It is argued that by keeping India open to imports of cheap British manufactures, the imperial power made it excessively difficult for Indian industry to emerge in the early 20th century. This article examines this by studying the impact of World War I-related drop in net imports from Britain during 1913-1917 on Indian industrialisation. It finds that the protection offered by this trade shock had a positive effect on Indian industry, and that 24% of industrial employment growth in this period can be attributed to it.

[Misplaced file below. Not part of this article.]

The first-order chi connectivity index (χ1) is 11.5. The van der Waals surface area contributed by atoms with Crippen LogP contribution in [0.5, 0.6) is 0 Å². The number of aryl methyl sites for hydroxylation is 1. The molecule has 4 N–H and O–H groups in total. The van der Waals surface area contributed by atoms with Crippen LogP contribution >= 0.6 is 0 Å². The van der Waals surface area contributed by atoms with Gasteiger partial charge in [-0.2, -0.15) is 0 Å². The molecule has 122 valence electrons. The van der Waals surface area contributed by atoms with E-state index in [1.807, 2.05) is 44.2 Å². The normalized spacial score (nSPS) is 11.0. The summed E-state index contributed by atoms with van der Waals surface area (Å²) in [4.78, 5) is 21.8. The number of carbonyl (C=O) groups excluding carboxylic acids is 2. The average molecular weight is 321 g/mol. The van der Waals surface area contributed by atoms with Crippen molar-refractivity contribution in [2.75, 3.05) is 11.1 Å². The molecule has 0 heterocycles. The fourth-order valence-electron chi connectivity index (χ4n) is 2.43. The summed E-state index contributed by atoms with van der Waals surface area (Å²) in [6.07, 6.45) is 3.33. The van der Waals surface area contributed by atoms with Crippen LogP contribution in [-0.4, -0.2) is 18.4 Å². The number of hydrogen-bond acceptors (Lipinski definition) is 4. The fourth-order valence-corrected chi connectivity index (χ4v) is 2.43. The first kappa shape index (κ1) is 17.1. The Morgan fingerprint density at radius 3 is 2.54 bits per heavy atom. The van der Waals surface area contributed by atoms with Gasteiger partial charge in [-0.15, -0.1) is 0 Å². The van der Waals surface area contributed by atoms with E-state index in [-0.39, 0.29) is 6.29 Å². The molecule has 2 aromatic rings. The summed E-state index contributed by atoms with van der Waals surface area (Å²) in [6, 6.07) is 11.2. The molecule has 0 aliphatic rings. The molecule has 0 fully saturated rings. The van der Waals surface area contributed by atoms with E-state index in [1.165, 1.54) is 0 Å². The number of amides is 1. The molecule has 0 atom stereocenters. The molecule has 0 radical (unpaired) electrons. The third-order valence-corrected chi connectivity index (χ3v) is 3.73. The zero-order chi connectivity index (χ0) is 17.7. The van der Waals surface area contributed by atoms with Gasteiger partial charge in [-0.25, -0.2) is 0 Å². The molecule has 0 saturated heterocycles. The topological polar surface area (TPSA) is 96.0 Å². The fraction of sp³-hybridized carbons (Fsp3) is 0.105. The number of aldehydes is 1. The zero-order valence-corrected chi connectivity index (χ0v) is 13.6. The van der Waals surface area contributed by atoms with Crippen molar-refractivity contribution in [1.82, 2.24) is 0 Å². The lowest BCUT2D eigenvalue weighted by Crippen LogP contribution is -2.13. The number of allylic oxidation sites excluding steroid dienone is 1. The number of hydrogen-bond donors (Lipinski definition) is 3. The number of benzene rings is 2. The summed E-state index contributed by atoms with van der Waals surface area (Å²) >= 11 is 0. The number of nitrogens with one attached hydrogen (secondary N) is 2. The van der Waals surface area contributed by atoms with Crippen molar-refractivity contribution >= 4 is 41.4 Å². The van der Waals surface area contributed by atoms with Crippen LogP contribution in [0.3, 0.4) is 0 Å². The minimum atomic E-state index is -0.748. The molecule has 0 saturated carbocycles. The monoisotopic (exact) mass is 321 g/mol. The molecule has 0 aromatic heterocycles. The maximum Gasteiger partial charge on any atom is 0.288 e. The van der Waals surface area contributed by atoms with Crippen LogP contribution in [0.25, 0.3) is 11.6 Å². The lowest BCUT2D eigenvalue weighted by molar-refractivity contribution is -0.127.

Towards the end of the 19th century, the technologies of the British industrial revolution began to spread to countries outside Europe and the US. While colonial India was no exception, its industrial performance in this period was unimpressive, particularly if compared to European offshoots such as Australia and Canada, but also if compared to a Japanese colony such as Korea (Kohli 2004). A long-standing argument made both by nationalist politicians and prominent economic historians (Nehru 1947, Bairoch 1989) blames this modest performance on British trade policy. By keeping India open to imports of cheap British manufactures, they argued, the imperial power made it excessively difficult for Indian industry to emerge. This argument is supported by the observation that Australia and Canada, by then substantially independent colonies, decided to protect their nascent industry behind a high tariff wall. Indeed, economists have found that countries with higher industrial tariffs industrialised faster in this period (Lehman and O’Rourke 2012).